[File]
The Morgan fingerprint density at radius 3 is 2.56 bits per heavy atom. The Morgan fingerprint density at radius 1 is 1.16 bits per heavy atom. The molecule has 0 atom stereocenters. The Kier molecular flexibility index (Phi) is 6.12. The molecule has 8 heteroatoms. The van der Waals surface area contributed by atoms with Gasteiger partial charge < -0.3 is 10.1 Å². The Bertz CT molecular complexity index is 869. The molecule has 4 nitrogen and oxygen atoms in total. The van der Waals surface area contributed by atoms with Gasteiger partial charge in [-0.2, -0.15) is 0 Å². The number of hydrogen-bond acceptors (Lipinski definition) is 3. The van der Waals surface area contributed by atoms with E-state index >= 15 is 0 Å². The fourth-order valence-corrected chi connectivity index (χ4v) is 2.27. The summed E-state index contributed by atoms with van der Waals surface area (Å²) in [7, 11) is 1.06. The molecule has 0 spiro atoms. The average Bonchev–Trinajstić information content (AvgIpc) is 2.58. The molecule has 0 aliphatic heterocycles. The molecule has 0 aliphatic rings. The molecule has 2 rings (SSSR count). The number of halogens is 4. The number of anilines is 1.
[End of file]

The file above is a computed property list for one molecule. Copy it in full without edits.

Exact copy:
The Morgan fingerprint density at radius 3 is 2.56 bits per heavy atom. The Morgan fingerprint density at radius 1 is 1.16 bits per heavy atom. The molecule has 0 atom stereocenters. The Kier molecular flexibility index (Phi) is 6.12. The molecule has 8 heteroatoms. The van der Waals surface area contributed by atoms with Gasteiger partial charge < -0.3 is 10.1 Å². The Bertz CT molecular complexity index is 869. The molecule has 4 nitrogen and oxygen atoms in total. The van der Waals surface area contributed by atoms with Gasteiger partial charge in [-0.2, -0.15) is 0 Å². The number of hydrogen-bond acceptors (Lipinski definition) is 3. The van der Waals surface area contributed by atoms with E-state index >= 15 is 0 Å². The fourth-order valence-corrected chi connectivity index (χ4v) is 2.27. The summed E-state index contributed by atoms with van der Waals surface area (Å²) in [7, 11) is 1.06. The molecule has 0 spiro atoms. The average Bonchev–Trinajstić information content (AvgIpc) is 2.58. The molecule has 0 aliphatic heterocycles. The molecule has 0 aliphatic rings. The molecule has 2 rings (SSSR count). The number of halogens is 4. The number of anilines is 1.